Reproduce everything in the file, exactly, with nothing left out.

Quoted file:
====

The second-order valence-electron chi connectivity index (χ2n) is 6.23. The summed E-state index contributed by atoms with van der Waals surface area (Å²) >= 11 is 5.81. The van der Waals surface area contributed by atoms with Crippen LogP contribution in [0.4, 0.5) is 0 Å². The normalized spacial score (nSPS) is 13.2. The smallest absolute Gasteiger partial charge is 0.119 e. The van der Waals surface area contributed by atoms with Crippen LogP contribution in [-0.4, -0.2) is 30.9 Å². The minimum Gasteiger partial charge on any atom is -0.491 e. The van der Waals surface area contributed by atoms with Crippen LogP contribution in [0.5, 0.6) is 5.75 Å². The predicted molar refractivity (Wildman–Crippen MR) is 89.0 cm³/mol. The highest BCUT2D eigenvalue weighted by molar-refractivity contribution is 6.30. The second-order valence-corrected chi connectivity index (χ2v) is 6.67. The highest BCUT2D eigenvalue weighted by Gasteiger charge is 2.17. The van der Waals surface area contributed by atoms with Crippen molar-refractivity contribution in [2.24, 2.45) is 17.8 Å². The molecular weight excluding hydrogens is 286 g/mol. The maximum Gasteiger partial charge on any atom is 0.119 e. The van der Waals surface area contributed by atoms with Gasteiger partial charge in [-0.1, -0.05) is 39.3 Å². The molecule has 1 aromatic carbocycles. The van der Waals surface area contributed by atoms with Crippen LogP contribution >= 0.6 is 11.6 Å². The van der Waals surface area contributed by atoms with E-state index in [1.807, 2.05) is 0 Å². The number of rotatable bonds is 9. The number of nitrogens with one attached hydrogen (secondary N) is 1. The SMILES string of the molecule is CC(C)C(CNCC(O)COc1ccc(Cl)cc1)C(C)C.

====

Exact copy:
The second-order valence-electron chi connectivity index (χ2n) is 6.23. The summed E-state index contributed by atoms with van der Waals surface area (Å²) >= 11 is 5.81. The van der Waals surface area contributed by atoms with Crippen LogP contribution in [0.4, 0.5) is 0 Å². The normalized spacial score (nSPS) is 13.2. The smallest absolute Gasteiger partial charge is 0.119 e. The van der Waals surface area contributed by atoms with Crippen LogP contribution in [-0.4, -0.2) is 30.9 Å². The minimum Gasteiger partial charge on any atom is -0.491 e. The van der Waals surface area contributed by atoms with Crippen LogP contribution in [0.5, 0.6) is 5.75 Å². The predicted molar refractivity (Wildman–Crippen MR) is 89.0 cm³/mol. The highest BCUT2D eigenvalue weighted by molar-refractivity contribution is 6.30. The second-order valence-corrected chi connectivity index (χ2v) is 6.67. The highest BCUT2D eigenvalue weighted by Gasteiger charge is 2.17. The van der Waals surface area contributed by atoms with Crippen molar-refractivity contribution in [2.24, 2.45) is 17.8 Å². The molecular weight excluding hydrogens is 286 g/mol. The maximum Gasteiger partial charge on any atom is 0.119 e. The van der Waals surface area contributed by atoms with Gasteiger partial charge in [-0.1, -0.05) is 39.3 Å². The molecule has 1 aromatic carbocycles. The van der Waals surface area contributed by atoms with Crippen LogP contribution >= 0.6 is 11.6 Å². The van der Waals surface area contributed by atoms with E-state index in [1.807, 2.05) is 0 Å². The number of rotatable bonds is 9. The number of nitrogens with one attached hydrogen (secondary N) is 1. The SMILES string of the molecule is CC(C)C(CNCC(O)COc1ccc(Cl)cc1)C(C)C.